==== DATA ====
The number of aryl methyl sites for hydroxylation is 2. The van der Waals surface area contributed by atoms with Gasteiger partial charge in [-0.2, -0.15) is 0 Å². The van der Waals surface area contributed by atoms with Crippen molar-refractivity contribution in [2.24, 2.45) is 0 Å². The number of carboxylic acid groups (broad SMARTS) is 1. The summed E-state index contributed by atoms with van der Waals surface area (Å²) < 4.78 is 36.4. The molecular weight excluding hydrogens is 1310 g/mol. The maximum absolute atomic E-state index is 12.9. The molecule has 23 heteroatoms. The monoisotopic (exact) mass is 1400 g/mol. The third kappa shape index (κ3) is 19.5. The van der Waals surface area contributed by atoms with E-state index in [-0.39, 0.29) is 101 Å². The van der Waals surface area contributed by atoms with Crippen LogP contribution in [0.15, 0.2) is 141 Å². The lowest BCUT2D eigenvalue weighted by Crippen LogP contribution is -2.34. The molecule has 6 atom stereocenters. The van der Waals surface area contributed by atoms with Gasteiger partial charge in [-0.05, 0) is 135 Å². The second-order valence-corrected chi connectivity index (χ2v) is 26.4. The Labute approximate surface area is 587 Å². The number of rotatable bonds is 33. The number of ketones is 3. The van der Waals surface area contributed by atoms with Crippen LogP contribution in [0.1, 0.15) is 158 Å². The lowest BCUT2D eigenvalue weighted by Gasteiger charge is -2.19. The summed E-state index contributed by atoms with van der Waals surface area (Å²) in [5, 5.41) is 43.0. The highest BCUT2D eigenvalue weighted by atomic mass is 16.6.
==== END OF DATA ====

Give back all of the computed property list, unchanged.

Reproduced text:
The number of aryl methyl sites for hydroxylation is 2. The van der Waals surface area contributed by atoms with Gasteiger partial charge in [-0.2, -0.15) is 0 Å². The van der Waals surface area contributed by atoms with Crippen molar-refractivity contribution in [2.24, 2.45) is 0 Å². The number of carboxylic acid groups (broad SMARTS) is 1. The summed E-state index contributed by atoms with van der Waals surface area (Å²) < 4.78 is 36.4. The molecular weight excluding hydrogens is 1310 g/mol. The maximum absolute atomic E-state index is 12.9. The molecule has 23 heteroatoms. The monoisotopic (exact) mass is 1400 g/mol. The third kappa shape index (κ3) is 19.5. The van der Waals surface area contributed by atoms with E-state index in [-0.39, 0.29) is 101 Å². The van der Waals surface area contributed by atoms with Crippen LogP contribution in [0.15, 0.2) is 141 Å². The lowest BCUT2D eigenvalue weighted by Crippen LogP contribution is -2.34. The molecule has 6 atom stereocenters. The van der Waals surface area contributed by atoms with Gasteiger partial charge in [-0.05, 0) is 135 Å². The second-order valence-corrected chi connectivity index (χ2v) is 26.4. The Labute approximate surface area is 587 Å². The number of rotatable bonds is 33. The number of ketones is 3. The van der Waals surface area contributed by atoms with Crippen LogP contribution in [0.1, 0.15) is 158 Å². The lowest BCUT2D eigenvalue weighted by Gasteiger charge is -2.19. The summed E-state index contributed by atoms with van der Waals surface area (Å²) in [5, 5.41) is 43.0. The highest BCUT2D eigenvalue weighted by atomic mass is 16.6.